Rectifier

The rectifier is an electronic device that converts alternating current into direct current. For this, it uses rectifier diodes as semiconductors. Previously vacuum valves, also called bulbs, were used for the same function.

Rectifiers are classified as single-phase, which are powered by one phase of the electric current, or three-phase, when they are powered by three. Depending on the type of rectification they perform, they can be half-wave or full-wave.

The current rectification process

The regular form of current that homes receive is alternating current. However, for household electrical appliances to work, this alternating current must first be transformed into direct current.

The rectifier is the device that transforms alternating current into direct or direct current. Without this prior rectification, equipment can suffer serious damage.

The rectifier uses diodes, which are components that allow the conduction of current in only one direction. Subsequently, the current is filtered to avoid excessively high frequencies, which can also cause damage.

History of the rectifier

The German Karl Braun patented the first rectifier, made of crystal, in 1899. Braun had previously discovered the property of semiconductor crystals to guide current in only one direction.

Later, metal rectifiers were developed, specifically copper oxide and selenium, which allowed greater power, necessary in the use of various applications.

The diodes and the rectifier

A diode is an electronic device with two terminals that allows electric current to flow through it in only one direction, blocking the passage when the current flows in the opposite direction.

Although there are several types of diodes, such as valve or bulb diodes, modern diodes, also called semiconductors, are the essential components of the most common rectifiers.

Semiconductor diodes were generally made of materials such as silicon or germanium, although there is currently a wide variety of them, made of various metals according to the specific functions for which they have been created and seeking greater effectiveness .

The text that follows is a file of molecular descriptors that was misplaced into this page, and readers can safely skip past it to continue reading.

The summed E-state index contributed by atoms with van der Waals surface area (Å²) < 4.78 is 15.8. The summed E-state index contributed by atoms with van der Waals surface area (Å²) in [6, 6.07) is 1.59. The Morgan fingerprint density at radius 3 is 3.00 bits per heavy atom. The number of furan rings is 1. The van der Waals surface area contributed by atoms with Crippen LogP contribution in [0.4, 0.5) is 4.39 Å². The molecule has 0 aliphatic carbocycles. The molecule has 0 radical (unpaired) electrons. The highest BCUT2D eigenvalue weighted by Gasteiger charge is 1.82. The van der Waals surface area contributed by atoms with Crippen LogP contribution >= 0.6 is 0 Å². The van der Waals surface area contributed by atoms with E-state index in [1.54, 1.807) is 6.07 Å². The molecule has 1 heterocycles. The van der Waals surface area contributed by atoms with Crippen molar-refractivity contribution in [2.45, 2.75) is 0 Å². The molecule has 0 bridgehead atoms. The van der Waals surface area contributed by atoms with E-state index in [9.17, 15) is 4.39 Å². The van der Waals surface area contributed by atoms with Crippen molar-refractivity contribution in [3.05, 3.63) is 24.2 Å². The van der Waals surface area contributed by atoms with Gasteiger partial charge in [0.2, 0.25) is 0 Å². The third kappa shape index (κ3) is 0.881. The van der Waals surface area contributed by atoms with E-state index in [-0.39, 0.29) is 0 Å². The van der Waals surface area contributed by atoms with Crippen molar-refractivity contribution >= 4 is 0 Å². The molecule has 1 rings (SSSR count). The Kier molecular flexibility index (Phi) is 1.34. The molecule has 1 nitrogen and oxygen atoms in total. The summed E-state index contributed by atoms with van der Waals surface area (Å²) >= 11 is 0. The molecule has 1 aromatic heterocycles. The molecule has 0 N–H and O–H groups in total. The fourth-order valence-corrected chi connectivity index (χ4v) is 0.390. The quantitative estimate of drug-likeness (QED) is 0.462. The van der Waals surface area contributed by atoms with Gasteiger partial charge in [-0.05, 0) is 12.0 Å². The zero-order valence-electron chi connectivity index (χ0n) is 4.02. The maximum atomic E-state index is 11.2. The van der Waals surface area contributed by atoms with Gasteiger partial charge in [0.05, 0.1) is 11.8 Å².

Types of rectifiers

There are various types of rectifiers, with specific uses for each case. The most common are the half-wave rectifier, used to eliminate the positive or negative part of the alternating current signal, and the full-wave rectifier, which converts said signal into a pulsating or pulsating output current.

There is also the so-called parallel rectifier, which is capable of fulfilling both functions and is used only in very specific cases.

The three-phase rectifier

The three-phase rectifier fulfills the same function as the single-phase rectifier, with the difference that these rectifiers are powered by three-phase sources, which makes them more efficient when handling larger powers.

Three-phase rectifiers can be controlled or not. The difference is that the controlled ones can vary the average output voltage, while in the uncontrolled one, both the input and output voltages are always fixed.

The bridge rectifier

Another type of rectifier is the so-called bridge rectifier, also known as the Graetz circuit or bridge, in honor of the German physicist Leo Graetz, who popularized it at the beginning of the 20th century, although it was invented by the Pole Karol Pollak years ago< /p>

The bridge rectifier uses four diodes, which alternate to conduct the current in specific ways, with diodes 1 and 3 carrying the positive voltage and 2 and 4 carrying the negative.

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